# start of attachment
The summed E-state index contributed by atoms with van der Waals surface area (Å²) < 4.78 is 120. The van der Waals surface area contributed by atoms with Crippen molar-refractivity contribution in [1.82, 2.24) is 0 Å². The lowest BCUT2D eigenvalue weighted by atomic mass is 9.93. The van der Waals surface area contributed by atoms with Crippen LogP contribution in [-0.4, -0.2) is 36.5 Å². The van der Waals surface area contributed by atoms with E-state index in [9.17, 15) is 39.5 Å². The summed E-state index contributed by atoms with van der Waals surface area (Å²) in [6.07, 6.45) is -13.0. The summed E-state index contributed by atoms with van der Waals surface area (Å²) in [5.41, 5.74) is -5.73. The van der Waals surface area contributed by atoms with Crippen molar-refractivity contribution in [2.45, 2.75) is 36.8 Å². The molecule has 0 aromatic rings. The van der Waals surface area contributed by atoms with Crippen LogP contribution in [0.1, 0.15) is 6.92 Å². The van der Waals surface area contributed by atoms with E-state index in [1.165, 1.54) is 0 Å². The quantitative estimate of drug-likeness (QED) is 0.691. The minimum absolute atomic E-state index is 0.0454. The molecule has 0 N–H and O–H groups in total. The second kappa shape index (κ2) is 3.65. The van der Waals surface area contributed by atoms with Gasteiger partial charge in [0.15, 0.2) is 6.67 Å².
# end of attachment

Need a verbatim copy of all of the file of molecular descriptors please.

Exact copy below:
The summed E-state index contributed by atoms with van der Waals surface area (Å²) < 4.78 is 120. The van der Waals surface area contributed by atoms with Crippen molar-refractivity contribution in [1.82, 2.24) is 0 Å². The lowest BCUT2D eigenvalue weighted by atomic mass is 9.93. The van der Waals surface area contributed by atoms with Crippen LogP contribution in [-0.4, -0.2) is 36.5 Å². The van der Waals surface area contributed by atoms with E-state index in [9.17, 15) is 39.5 Å². The summed E-state index contributed by atoms with van der Waals surface area (Å²) in [6.07, 6.45) is -13.0. The summed E-state index contributed by atoms with van der Waals surface area (Å²) in [5.41, 5.74) is -5.73. The van der Waals surface area contributed by atoms with Crippen molar-refractivity contribution in [2.45, 2.75) is 36.8 Å². The molecule has 0 aromatic rings. The van der Waals surface area contributed by atoms with Crippen LogP contribution in [0.1, 0.15) is 6.92 Å². The van der Waals surface area contributed by atoms with E-state index in [1.165, 1.54) is 0 Å². The quantitative estimate of drug-likeness (QED) is 0.691. The minimum absolute atomic E-state index is 0.0454. The molecule has 0 N–H and O–H groups in total. The second kappa shape index (κ2) is 3.65. The van der Waals surface area contributed by atoms with Gasteiger partial charge in [0.15, 0.2) is 6.67 Å².